Ooh, maybe the spacetime technology has something to do with interconnectining universe filaments. I don't know, that might be taking the brainstorm too far.

"Okay, pull back AR, pull back."

Oh man, this is exciting!

What do you all think would happen once they got there? Or, what do you think her/the groups motivation is? How do you think they ended up in the wrong place? Or, did they end up in the right place and a block of some sort is keeping them from returning?

I love brainstorming. Sometimes it threatens to throw my current WIP off course, but I try to contain it by jotting down the idea and allowing a little exploration into the concept. Then I ruthlessly tuck it away for a future project.

Sunday, May 26, 2013

Need a map?

Mix in a little hydrogen, helium and dark matter, let it bake for about 8 billion years until little clumps of self-sustaining galaxies appear.

The "stirring" of a galaxy happens a lot faster and is more streamlined than we ever thought. Instead of necessary "fuel gases" drifting in loose currents to the center of the galaxy as we originally thought, taking 8 billion years give or take a million, those gases speed through filament "rivers", reaching the center in only a billion years.

This explains the fast spin of galaxies, which scientists couldn't previously understand.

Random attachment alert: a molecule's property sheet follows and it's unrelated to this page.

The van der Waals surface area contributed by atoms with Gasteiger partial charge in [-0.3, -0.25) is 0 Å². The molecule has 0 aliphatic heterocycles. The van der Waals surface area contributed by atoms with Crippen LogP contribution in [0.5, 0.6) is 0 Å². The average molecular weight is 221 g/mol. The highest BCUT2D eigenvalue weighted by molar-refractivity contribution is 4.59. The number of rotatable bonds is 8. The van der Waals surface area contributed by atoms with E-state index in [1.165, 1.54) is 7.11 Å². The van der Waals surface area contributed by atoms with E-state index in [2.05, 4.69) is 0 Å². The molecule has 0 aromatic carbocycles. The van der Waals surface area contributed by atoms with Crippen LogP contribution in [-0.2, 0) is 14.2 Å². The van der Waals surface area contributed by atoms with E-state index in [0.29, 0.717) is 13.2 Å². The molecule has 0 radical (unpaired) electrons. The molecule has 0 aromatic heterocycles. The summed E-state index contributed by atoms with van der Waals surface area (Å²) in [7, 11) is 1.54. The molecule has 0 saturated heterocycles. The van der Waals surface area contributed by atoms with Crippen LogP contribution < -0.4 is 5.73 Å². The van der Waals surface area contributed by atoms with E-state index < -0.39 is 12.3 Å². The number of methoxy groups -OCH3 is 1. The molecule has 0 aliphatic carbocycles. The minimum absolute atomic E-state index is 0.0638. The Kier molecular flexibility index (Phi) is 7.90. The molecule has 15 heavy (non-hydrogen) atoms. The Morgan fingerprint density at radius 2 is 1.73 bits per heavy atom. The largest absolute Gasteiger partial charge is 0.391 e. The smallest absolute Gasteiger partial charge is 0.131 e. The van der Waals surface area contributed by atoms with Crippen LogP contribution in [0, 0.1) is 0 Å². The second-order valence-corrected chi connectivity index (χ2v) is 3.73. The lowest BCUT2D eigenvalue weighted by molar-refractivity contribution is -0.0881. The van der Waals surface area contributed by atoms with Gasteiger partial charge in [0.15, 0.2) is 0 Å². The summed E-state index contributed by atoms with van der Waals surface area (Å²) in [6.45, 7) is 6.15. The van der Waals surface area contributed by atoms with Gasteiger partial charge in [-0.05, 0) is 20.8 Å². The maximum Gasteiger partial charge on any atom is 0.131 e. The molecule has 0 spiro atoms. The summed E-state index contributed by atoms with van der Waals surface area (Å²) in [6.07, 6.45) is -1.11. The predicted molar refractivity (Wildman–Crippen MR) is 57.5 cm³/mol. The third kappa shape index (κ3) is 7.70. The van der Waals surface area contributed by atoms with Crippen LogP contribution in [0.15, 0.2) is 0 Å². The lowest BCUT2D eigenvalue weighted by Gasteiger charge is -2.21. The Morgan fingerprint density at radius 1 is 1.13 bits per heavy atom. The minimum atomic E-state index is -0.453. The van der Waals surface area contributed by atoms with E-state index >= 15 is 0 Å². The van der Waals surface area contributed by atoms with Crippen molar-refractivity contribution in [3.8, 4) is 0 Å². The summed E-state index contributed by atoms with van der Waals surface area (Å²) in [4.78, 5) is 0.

Now, why am I sharing this with you? Well, it stemmed from my interest in intergalactic travel and the recent Russian earthquake.

Huh, you ask?

I know on the surface the two don't really pair up, but hang in there, I'm getting to the point. Ride the AR thought process with me.

GPS systems went haywire after Russia's 8.2 earthquake. Sent the world trembling with aftershocks all over this hunk of rock we call home.

Then, this morning I read an article about the newly discovered way galaxies are formed and sustain. Click HERE to read it.

The article was exciting in regards to my opening thought above, but it caused a side thought. Particularly the section that read: "Researchers didn't understand how the outer material could be spinning so fast."

Now, I know I've already covered the obstacles to space travel before, but another insurmountable and disappointing truth hit me. At least undefeatable in my lifetime.

If we are to go intergalactic with our travels, we'll have to master the whole spacetime manipulation thing. I mean, fusion and proton travel methods just aren't going to cut it for intergalactic. Maybe for interstellar, but even that's a serious commitment. At the rate the universe is expanding, and the growing distance between galaxies, we'll never get there.

But, if we master the whole Einstein move and pinch spacetime to accommodate our natural thirst to conquer all known things and places, we'll need a universal GPS system.